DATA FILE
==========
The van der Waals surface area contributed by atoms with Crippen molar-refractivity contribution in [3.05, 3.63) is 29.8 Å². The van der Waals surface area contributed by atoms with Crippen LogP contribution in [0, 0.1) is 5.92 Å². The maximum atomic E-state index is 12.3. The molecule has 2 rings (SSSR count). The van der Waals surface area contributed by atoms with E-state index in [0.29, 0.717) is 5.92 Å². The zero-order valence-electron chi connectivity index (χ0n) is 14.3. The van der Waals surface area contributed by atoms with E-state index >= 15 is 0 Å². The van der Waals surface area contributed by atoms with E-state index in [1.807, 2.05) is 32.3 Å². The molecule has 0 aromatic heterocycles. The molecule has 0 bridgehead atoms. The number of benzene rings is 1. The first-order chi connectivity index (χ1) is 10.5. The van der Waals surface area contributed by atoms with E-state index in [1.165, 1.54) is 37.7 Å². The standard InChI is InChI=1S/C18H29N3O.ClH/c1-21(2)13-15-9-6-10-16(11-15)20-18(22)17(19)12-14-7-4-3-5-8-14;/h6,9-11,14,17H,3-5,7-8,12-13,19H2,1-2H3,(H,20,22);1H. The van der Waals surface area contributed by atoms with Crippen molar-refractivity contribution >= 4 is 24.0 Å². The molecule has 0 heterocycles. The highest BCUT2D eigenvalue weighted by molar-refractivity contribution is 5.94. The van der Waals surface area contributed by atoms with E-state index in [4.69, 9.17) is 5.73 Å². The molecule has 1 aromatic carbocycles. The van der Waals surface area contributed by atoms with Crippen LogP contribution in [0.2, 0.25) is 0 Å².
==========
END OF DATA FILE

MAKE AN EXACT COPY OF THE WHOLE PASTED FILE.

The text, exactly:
The van der Waals surface area contributed by atoms with Crippen molar-refractivity contribution in [3.05, 3.63) is 29.8 Å². The van der Waals surface area contributed by atoms with Crippen LogP contribution in [0, 0.1) is 5.92 Å². The maximum atomic E-state index is 12.3. The molecule has 2 rings (SSSR count). The van der Waals surface area contributed by atoms with E-state index in [0.29, 0.717) is 5.92 Å². The zero-order valence-electron chi connectivity index (χ0n) is 14.3. The van der Waals surface area contributed by atoms with E-state index >= 15 is 0 Å². The van der Waals surface area contributed by atoms with E-state index in [1.807, 2.05) is 32.3 Å². The molecule has 0 aromatic heterocycles. The molecule has 0 bridgehead atoms. The number of benzene rings is 1. The first-order chi connectivity index (χ1) is 10.5. The van der Waals surface area contributed by atoms with E-state index in [1.165, 1.54) is 37.7 Å². The standard InChI is InChI=1S/C18H29N3O.ClH/c1-21(2)13-15-9-6-10-16(11-15)20-18(22)17(19)12-14-7-4-3-5-8-14;/h6,9-11,14,17H,3-5,7-8,12-13,19H2,1-2H3,(H,20,22);1H. The van der Waals surface area contributed by atoms with Crippen molar-refractivity contribution >= 4 is 24.0 Å². The molecule has 0 heterocycles. The highest BCUT2D eigenvalue weighted by molar-refractivity contribution is 5.94. The van der Waals surface area contributed by atoms with E-state index in [4.69, 9.17) is 5.73 Å². The molecule has 1 aromatic carbocycles. The van der Waals surface area contributed by atoms with Crippen LogP contribution in [0.2, 0.25) is 0 Å².